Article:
2nd eSource Direct Data Entry Clinical Trial Completed Under a US IND

 

 

Target Health is pleased to announce that it has completed its second direct data entry (sSource) clinical trial under a US IND, using Target e*CRF® and Target e*CTR® (eClinical Trial Record).

 

Full enrollment will occur in a 3rd study within a month in a 6 center study with 120 randomized patients. Congratulations to a long list of the industry’s best career professionals, who happen to be permanently employed at Target Health Inc., for the following major accomplishments:

 

1.  The sites are very “happy” and asked us, “what has taken the Industry so long?”

2.  Monitoring visits dropped by 50%

3.  No protocol violations, as we performed daily central monitoring

4.  Only 3% of forms queried, and of these a total of less than 1% of forms were changed

5.  Site saved 70 hours of administrative time as they only entered the data once

6.  75% of all forms reviewed within the same day of the office visit

 

For more information about Target Health contact Warren Pearlson (212-681-2100 ext. 104). For additional information about software tools for paperless clinical trials, please also feel free to contact Dr. Jules T. Mitchel or Ms. Joyce Hays. The Target Health software tools are designed to partner with both CROs and Sponsors. Please visit the Target Health Website at www.targethealth.com

 

New York Hospitals Look to Combine, Forming a Giant

 

 

Will this hospital mega-merger make healthcare more or less 1) ___ for the average New Yorker?

 

Two of New York City’s biggest hospital systems reached agreement last Wednesday to pursue a merger that would shake up the way 2) ___ care is delivered, especially in Manhattan, where hospitals compete to serve some of the wealthiest neighborhoods in the world. The proposed merger would bring together NYU Langone Medical Center, a highly specialized academic medical center, and Continuum Health Partners, a network of several community-oriented hospitals, including Beth Israel and the two St. Luke’s-Roosevelt campuses. It would create one of the largest healthcare systems in the city, one that would have immense market power under the new 3) ___ health care system, and put pressure on independent medical practices, insurance companies and even rival medical schools, which may have to find other places to train their students.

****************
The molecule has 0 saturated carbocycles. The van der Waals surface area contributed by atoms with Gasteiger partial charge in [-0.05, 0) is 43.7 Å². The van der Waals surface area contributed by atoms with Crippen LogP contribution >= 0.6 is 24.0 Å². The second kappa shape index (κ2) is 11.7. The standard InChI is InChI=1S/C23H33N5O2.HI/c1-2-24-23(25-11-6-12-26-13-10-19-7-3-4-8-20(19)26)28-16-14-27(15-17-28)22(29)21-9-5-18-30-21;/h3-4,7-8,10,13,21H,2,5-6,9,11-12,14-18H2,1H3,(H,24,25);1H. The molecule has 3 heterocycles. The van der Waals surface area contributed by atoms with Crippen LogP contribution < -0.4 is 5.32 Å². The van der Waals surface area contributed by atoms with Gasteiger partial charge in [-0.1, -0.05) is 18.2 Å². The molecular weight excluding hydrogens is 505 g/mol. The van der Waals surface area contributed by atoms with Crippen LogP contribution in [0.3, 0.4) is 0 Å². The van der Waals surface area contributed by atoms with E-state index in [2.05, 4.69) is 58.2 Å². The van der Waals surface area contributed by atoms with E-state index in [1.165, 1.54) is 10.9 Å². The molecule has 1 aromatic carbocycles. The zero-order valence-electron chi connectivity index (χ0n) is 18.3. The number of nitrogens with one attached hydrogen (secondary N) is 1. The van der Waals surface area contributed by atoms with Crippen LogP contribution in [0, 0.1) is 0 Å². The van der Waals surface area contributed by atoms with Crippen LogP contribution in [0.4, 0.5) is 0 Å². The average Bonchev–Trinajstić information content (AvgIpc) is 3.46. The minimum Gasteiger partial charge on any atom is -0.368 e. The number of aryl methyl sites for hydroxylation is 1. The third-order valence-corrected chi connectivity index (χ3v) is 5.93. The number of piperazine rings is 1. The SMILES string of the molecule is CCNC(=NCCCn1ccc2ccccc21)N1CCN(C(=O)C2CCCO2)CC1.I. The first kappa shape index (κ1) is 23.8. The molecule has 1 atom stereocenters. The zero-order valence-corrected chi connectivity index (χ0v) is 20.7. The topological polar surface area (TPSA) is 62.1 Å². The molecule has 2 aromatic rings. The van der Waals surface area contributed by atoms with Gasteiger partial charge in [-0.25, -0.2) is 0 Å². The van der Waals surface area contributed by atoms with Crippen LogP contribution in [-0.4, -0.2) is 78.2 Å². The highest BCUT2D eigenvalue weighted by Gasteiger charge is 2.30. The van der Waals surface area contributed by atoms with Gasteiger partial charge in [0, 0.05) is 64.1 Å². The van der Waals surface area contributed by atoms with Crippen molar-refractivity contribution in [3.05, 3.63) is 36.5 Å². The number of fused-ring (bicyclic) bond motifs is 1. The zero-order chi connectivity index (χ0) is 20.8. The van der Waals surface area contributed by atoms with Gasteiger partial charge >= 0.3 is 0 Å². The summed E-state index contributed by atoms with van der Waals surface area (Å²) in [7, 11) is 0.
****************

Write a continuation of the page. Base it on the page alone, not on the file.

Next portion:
The deal was outlined in a memorandum of understanding approved on Tuesday and Wednesday by the boards of both nonprofit organizations, and it is still subject to final confirmation by the boards. It would also need regulatory approval, and at least one patient advocacy group promised to challenge it. By strengthening its competitive advantage, a merged hospital system could limit options for 4) ___ and charge more for services, advocates fear. It would also have more power to negotiate higher rates with insurance companies, which might be passed on to consumers in the form of higher 5) ___.